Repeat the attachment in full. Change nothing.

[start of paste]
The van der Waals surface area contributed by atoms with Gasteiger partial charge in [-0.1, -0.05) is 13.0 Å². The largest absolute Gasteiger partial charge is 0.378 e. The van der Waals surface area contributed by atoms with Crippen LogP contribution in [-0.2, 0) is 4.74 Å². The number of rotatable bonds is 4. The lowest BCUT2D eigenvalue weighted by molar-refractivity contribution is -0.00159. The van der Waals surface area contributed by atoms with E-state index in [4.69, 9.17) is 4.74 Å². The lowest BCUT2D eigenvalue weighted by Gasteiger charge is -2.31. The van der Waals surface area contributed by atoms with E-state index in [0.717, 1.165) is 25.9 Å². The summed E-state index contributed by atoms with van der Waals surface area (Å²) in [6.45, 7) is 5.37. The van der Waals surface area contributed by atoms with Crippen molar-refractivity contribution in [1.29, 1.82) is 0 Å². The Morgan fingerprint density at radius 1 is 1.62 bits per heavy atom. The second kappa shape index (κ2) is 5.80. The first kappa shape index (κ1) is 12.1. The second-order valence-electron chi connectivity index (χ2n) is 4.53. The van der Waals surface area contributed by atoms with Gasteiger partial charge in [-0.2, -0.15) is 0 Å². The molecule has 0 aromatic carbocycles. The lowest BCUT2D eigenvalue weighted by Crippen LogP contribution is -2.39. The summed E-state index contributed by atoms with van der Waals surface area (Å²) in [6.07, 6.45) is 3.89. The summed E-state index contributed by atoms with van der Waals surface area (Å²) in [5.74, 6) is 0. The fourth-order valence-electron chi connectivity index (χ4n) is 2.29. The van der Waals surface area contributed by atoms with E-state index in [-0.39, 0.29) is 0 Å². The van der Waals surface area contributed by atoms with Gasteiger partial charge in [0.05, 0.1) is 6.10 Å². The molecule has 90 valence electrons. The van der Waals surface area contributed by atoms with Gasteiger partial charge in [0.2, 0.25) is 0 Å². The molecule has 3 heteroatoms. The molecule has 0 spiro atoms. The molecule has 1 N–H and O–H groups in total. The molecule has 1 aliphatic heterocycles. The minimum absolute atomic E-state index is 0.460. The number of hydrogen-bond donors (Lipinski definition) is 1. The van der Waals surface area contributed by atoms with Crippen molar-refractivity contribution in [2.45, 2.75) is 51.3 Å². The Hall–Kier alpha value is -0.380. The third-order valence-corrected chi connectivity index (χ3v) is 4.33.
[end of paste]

The van der Waals surface area contributed by atoms with Gasteiger partial charge in [-0.1, -0.05) is 13.0 Å². The largest absolute Gasteiger partial charge is 0.378 e. The van der Waals surface area contributed by atoms with Crippen LogP contribution in [-0.2, 0) is 4.74 Å². The number of rotatable bonds is 4. The lowest BCUT2D eigenvalue weighted by molar-refractivity contribution is -0.00159. The van der Waals surface area contributed by atoms with E-state index in [4.69, 9.17) is 4.74 Å². The lowest BCUT2D eigenvalue weighted by Gasteiger charge is -2.31. The van der Waals surface area contributed by atoms with E-state index in [0.717, 1.165) is 25.9 Å². The summed E-state index contributed by atoms with van der Waals surface area (Å²) in [6.45, 7) is 5.37. The van der Waals surface area contributed by atoms with Crippen molar-refractivity contribution in [1.29, 1.82) is 0 Å². The Morgan fingerprint density at radius 1 is 1.62 bits per heavy atom. The second kappa shape index (κ2) is 5.80. The first kappa shape index (κ1) is 12.1. The second-order valence-electron chi connectivity index (χ2n) is 4.53. The van der Waals surface area contributed by atoms with Gasteiger partial charge in [-0.2, -0.15) is 0 Å². The molecule has 0 aromatic carbocycles. The lowest BCUT2D eigenvalue weighted by Crippen LogP contribution is -2.39. The summed E-state index contributed by atoms with van der Waals surface area (Å²) in [6.07, 6.45) is 3.89. The summed E-state index contributed by atoms with van der Waals surface area (Å²) in [5.74, 6) is 0. The fourth-order valence-electron chi connectivity index (χ4n) is 2.29. The van der Waals surface area contributed by atoms with E-state index in [-0.39, 0.29) is 0 Å². The van der Waals surface area contributed by atoms with Gasteiger partial charge in [0.05, 0.1) is 6.10 Å². The molecule has 90 valence electrons. The van der Waals surface area contributed by atoms with Gasteiger partial charge in [0.2, 0.25) is 0 Å². The molecule has 3 heteroatoms. The molecule has 0 spiro atoms. The molecule has 1 N–H and O–H groups in total. The molecule has 1 aliphatic heterocycles. The minimum absolute atomic E-state index is 0.460. The number of hydrogen-bond donors (Lipinski definition) is 1. The van der Waals surface area contributed by atoms with Crippen molar-refractivity contribution in [2.45, 2.75) is 51.3 Å². The Hall–Kier alpha value is -0.380. The third-order valence-corrected chi connectivity index (χ3v) is 4.33.